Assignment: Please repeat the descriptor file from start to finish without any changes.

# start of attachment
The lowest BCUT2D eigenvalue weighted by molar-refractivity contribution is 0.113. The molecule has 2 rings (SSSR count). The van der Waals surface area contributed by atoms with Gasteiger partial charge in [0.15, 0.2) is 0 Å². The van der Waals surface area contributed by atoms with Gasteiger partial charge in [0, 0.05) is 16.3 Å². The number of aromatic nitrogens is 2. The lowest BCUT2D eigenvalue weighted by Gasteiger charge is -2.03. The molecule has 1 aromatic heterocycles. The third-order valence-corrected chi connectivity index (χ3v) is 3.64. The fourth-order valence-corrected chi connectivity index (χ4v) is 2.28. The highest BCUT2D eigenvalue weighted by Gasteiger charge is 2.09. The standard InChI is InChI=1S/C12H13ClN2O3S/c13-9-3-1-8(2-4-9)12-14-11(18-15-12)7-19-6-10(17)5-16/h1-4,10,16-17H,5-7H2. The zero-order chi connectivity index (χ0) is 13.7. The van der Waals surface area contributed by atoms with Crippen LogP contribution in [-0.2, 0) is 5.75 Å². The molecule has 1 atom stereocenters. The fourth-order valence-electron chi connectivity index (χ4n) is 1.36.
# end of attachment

The lowest BCUT2D eigenvalue weighted by molar-refractivity contribution is 0.113. The molecule has 2 rings (SSSR count). The van der Waals surface area contributed by atoms with Gasteiger partial charge in [0.15, 0.2) is 0 Å². The van der Waals surface area contributed by atoms with Gasteiger partial charge in [0, 0.05) is 16.3 Å². The number of aromatic nitrogens is 2. The lowest BCUT2D eigenvalue weighted by Gasteiger charge is -2.03. The molecule has 1 aromatic heterocycles. The third-order valence-corrected chi connectivity index (χ3v) is 3.64. The fourth-order valence-corrected chi connectivity index (χ4v) is 2.28. The highest BCUT2D eigenvalue weighted by Gasteiger charge is 2.09. The standard InChI is InChI=1S/C12H13ClN2O3S/c13-9-3-1-8(2-4-9)12-14-11(18-15-12)7-19-6-10(17)5-16/h1-4,10,16-17H,5-7H2. The zero-order chi connectivity index (χ0) is 13.7. The van der Waals surface area contributed by atoms with Crippen LogP contribution in [-0.2, 0) is 5.75 Å². The molecule has 1 atom stereocenters. The fourth-order valence-electron chi connectivity index (χ4n) is 1.36.